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Hayo

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11th January, 2010 at 21:16:26 -

Hello folks,

As you may or may not know, within a year we will probably all be able to make 3D/2.5D games in MMF2, as some really promising 3D extensions are in the works (and some have been in the works for years). What will the effect of this be on the community? Are you going to use it? Will we have threads about how to make skinmapped models? Will our games be better? Let's discuss!

 
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11th January, 2010 at 23:05:29 -

Will be awesome to see more 3D click games, although Im not sure how many people would make anything I particularly like, judging on the amount of Zombie platform games and other random things I see.

 
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11th January, 2010 at 23:08:29 -

I for one look forward to seeing some 3D extensions cause I've already got some mildly extensive knowledge of how to model in 3ds Max. My concern is that the extensions will require a significant amount of knowledge over how to use it. Knowledge that everyone who knows it, insists that it's obvious and very easy, meanwhile anyone who doesn't know it, looks at it with drew sliding out the side of their mouth like "Uh..."

All and all though, it should be good. People should try to be well acquainted with making a solid static 2D game though before attempting to take on 3D, mainly for the strategy of taking on a limitation and explore how far it can be pushed. Otherwise you're probably not likely to explore 3D.

 
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11th January, 2010 at 23:15:09 -

Maybe, I'm more interested in 3D effects within a 2D plane (as Castlevania and New Mario DS games seem to handle quite well). As for 3D games? Meh!
Old 3D doesn't look good at all. And without post-processing then they would look quite dated especially when making a game set on a 3D plane.

 
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11th January, 2010 at 23:18:47 -

It greatly depends on the quality and the ease of use. If it cannot do anything more than display simple 3D shapes, or if it has the nastiness of Klik OpenGL, then it will seem a lot like this recent "revival" of 3D television. Old hat with a new paint job.

I find it hard to imagine anything in extension form being as versatile as MMF3D would be. You'd be working with 3D during runtime, but not in the frame editor.

I'm still very excited though. If I can use it, I'll try to use it.

Edited by OMC

 

  		
  		

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12th January, 2010 at 00:29:58 -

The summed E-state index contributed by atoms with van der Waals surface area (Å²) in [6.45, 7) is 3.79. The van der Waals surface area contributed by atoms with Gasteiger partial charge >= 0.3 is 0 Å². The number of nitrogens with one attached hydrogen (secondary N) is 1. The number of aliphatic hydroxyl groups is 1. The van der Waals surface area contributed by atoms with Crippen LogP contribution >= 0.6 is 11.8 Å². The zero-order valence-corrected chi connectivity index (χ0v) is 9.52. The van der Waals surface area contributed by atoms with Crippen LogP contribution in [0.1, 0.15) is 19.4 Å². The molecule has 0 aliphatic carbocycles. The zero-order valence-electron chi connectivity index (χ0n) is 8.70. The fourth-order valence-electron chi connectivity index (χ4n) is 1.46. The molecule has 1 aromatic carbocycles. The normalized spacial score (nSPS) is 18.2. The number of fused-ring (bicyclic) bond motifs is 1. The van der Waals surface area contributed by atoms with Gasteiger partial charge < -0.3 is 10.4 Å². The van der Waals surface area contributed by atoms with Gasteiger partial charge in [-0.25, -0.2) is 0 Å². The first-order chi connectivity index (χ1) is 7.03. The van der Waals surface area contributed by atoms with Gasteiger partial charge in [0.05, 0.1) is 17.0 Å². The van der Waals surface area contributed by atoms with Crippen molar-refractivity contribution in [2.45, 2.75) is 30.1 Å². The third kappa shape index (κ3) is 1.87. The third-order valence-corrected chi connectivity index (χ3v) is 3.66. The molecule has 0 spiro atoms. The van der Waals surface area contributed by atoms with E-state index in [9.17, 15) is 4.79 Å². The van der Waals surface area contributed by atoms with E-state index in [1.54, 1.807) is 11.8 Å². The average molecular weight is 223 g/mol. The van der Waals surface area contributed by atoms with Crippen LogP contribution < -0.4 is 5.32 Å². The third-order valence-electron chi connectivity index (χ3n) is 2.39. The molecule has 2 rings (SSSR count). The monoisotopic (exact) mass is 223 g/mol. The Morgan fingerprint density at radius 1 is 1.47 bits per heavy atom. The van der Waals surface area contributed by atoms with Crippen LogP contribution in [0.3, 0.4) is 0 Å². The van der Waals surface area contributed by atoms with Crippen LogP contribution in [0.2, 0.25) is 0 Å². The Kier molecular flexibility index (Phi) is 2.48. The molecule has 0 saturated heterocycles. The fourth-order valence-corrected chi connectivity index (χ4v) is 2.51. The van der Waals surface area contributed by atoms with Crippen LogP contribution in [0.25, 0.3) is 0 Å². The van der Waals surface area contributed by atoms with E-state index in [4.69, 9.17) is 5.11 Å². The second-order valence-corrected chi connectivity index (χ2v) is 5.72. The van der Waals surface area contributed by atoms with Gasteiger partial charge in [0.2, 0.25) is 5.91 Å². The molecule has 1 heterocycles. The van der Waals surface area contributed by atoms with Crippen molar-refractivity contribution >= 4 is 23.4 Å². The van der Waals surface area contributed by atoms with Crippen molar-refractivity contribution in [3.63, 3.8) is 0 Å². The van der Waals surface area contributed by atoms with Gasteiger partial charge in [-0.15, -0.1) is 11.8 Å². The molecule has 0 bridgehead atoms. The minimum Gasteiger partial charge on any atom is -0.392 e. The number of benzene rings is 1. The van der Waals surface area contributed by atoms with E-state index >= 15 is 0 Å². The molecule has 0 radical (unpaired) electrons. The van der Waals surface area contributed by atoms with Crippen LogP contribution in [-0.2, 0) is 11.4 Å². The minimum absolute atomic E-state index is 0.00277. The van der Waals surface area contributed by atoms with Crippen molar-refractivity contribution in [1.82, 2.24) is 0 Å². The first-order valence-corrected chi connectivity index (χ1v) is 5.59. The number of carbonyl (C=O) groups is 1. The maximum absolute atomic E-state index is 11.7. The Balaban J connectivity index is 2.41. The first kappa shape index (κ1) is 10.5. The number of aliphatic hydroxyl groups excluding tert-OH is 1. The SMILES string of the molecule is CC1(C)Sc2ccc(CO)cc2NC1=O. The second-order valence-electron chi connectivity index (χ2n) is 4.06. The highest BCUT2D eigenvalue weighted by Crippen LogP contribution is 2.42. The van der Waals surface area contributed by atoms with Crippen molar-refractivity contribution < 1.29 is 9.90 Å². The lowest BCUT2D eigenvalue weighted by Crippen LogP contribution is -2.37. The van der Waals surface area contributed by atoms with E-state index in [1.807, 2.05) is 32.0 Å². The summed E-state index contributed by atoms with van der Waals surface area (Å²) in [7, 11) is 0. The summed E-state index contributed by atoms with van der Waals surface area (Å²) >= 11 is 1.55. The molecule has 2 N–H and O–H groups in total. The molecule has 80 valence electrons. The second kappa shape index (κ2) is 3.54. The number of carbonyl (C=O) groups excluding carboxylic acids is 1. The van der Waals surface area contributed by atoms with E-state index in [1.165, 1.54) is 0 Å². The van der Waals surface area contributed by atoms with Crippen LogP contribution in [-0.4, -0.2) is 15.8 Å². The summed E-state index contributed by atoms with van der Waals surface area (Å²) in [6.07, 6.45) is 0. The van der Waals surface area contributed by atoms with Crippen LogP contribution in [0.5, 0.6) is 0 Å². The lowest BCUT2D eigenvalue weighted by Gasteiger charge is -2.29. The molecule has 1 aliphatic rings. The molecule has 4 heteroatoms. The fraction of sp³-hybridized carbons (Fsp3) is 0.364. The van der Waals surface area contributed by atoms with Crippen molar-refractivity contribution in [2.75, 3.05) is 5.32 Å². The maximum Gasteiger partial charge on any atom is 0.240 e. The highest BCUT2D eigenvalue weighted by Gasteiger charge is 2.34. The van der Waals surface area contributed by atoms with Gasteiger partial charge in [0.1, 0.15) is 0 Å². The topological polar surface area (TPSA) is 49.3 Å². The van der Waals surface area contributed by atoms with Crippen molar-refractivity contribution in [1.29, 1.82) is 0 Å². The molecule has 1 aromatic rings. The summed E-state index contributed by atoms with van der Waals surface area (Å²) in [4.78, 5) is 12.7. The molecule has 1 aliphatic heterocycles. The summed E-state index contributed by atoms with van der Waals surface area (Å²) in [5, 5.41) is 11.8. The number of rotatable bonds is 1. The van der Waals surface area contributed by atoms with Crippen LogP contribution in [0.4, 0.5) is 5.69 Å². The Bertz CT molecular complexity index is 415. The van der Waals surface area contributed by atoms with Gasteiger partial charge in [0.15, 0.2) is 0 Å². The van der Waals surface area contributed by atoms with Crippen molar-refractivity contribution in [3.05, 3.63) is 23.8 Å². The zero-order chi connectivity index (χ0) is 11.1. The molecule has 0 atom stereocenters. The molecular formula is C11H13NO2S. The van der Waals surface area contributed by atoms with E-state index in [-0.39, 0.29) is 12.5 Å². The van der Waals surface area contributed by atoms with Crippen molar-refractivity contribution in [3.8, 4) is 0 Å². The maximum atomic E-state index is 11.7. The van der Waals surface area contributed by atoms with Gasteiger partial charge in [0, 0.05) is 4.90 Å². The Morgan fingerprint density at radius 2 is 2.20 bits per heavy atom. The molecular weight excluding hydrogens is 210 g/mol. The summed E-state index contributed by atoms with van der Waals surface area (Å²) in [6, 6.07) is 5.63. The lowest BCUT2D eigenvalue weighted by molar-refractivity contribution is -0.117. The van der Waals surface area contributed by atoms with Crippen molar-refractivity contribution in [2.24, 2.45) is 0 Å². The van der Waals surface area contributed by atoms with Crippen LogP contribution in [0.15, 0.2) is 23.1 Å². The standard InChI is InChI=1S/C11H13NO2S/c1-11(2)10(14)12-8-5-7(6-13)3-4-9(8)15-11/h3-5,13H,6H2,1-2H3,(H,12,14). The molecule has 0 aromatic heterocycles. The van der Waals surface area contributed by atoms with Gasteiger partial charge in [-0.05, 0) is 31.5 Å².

There is 3D in the Scale action

 
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12th January, 2010 at 01:16:39 -

3D will eventualy catch up to Click(hopefully)and being able to dsplay at least 32-bit 3D would be fine by me. Finally having an actually simple 3-D game creator will shut out 3D Game Studio, Dark Basic, 3D gamemaker, and maybe people will stop using C++ who are struggling to learn to program 3D games.

I wouldn't mind if it didn't show up either. The possibilities are already endless with 2 dimensions so why would we NEED more.


 
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12th January, 2010 at 06:16:39 -

MMF2 really isn't built for 3D. It doesn't matter how powerful these hypothetical extensions may be, MMF2 just sucks for 3D design. Even MMF3D will suck for 3D design, as Clickteam will probably just update their MMF2 code to tack on basic 3D design, as opposed to completely rewriting the program to handle a 3D design environment from the ground up.

MMF2 3D extensions will be severely limited by MMF2.
MMF3D will be severely limited by itself.

 

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12th January, 2010 at 06:39:37 -

I'd welcome any extension that lets me produce a simple 3D game, or an interactive presentation like the one you're making, Hayo. My hopes wouldn't be higher than that, though.

 
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12th January, 2010 at 07:26:23 -

i don't even want to imagine writing a 3d game through events

mmf would need a proper function system and local variables just to make that even slightly tolerable

too used to lua i guess

 
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13th January, 2010 at 01:05:32 -

I don't see any reason why coding a 3D game with events should be any different from 2D. (Besides the 3rd dimension of course!)

Can anyone give me an example of why it would be so difficult? (Modeling aside)

 
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13th January, 2010 at 01:24:00 -

I think a well-designed MMF3D would certainly be usable. It's MMF2 with 3D extensions that I'm not so sure about. Nothing to do but wait and see!

 

  		
  		

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13th January, 2010 at 03:38:55 -

The extensions would have to communicate with the HWA build of MMF2 if it's going to be any good. A separated runtime will always lead to instabilities.

 
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15th January, 2010 at 22:06:31 -


Originally Posted by Dr. James MD